Alarmingly, the scam targetted a number of Australian financial institutions such as Westpac, Macquarie, Suncorp Metway, National Australia Bank, the Commonwealth Bank and many others.
Scammers have found a way to be surgical and it’s going to keep up, according to Ingram, who points out online fraudsters will not give up while the crime is still profitable.
David Banes, who was recently appointed to the board of the Internet Industry Association, argues the losses caused by the scams go beyond the actual cash siphoned away by criminals – there’s potential for significant brand damage too. Because phishers are going after organisations with brand presence, the reputation of the targeted organisation suffers.
“It’s an emotional thing ... the victim will be upset with the bank as well, even if it had nothing to do with it,” says Banes.
While phishing may be on the rise, Bell says the ABA hasn’t noticed a slowdown in the uptake of internet banking, and points out there are more than seven million Australians registered for online banking – a figure that is on the rise.
Westpac’s Jennings agrees, saying consumers seem quite comfortable with online banking, despite having reservations in other areas. While some are reluctant to give away their credit card details to merchant websites, when it comes to signing into the bank, security comes up as a concern, but there’s been no downturn whatsoever in registrations.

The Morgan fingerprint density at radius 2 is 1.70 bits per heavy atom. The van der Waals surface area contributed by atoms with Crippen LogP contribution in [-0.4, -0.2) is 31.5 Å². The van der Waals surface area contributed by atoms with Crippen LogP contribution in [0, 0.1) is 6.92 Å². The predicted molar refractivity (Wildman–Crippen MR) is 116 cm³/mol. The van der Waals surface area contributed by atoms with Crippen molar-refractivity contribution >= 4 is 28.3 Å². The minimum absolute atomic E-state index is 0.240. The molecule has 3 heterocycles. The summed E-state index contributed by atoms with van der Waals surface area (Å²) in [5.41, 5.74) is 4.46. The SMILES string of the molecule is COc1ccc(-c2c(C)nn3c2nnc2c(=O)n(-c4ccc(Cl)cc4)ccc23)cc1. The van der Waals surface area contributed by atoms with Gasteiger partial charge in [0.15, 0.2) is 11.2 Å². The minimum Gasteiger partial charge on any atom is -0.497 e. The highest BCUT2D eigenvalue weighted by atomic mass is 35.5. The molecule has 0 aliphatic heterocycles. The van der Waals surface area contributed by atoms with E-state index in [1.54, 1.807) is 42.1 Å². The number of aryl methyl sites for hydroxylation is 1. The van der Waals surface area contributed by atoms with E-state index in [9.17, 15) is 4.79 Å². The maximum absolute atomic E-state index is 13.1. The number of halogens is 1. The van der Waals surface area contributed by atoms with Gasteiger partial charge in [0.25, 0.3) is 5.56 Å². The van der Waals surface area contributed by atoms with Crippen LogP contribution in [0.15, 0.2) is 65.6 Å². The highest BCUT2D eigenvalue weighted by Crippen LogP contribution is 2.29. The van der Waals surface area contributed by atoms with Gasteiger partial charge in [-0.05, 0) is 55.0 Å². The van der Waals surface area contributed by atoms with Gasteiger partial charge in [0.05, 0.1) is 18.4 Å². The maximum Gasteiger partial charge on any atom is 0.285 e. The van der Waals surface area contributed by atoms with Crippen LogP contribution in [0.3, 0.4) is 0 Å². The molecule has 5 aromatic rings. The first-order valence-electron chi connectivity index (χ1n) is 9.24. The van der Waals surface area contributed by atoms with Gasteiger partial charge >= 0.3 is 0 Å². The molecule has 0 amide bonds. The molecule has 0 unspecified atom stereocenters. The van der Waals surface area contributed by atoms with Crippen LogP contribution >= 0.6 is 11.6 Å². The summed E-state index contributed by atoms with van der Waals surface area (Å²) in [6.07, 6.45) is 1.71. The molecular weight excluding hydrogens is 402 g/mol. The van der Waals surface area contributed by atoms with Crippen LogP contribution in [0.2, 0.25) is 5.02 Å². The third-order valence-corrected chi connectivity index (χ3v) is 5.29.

End users ignored?
The average computer user has been neglected for too long, according to Ingram, which has to a certain extent been an enabler for online fraud. “The end users have been ignored almost from the beginning. Computers were never designed, as far as I can see, for the end users. They were designed for people who knew about computing ... I don’t think they were ever thought about and the impact is horrendous.”
The problems are fundamental, Ingram adds. Less-than-savvy internet users could be using a secure system but, “It doesn’t matter what security you have, if you click on an executable email attachment, it’ll do something bad”.
Anti-virus and security software, while recommended by Ingram, aren’t the be all and end all of staying safe, either. Consumer security software is often oversold.
“Every vendor is dishonest about what their product can and can’t do ... that’s one of the things that needs to be addressed,” he says. “But I think you’re going to see that changing in the near future.”
Jennings agrees software designed to help users is limited in appeal to the average user. End-user firewall products are too technical, he argues. “We need to assist by demystifying that.”
Ingram and Jennings all say reducing online fraud will require cooperation between victim organisations, law enforcement agencies, the government and lawmakers. An improvement in operating system security, as well as boosted authentication measures and better security software is also a must.
“The risks are there but they’re not insurmountable,” says Banes.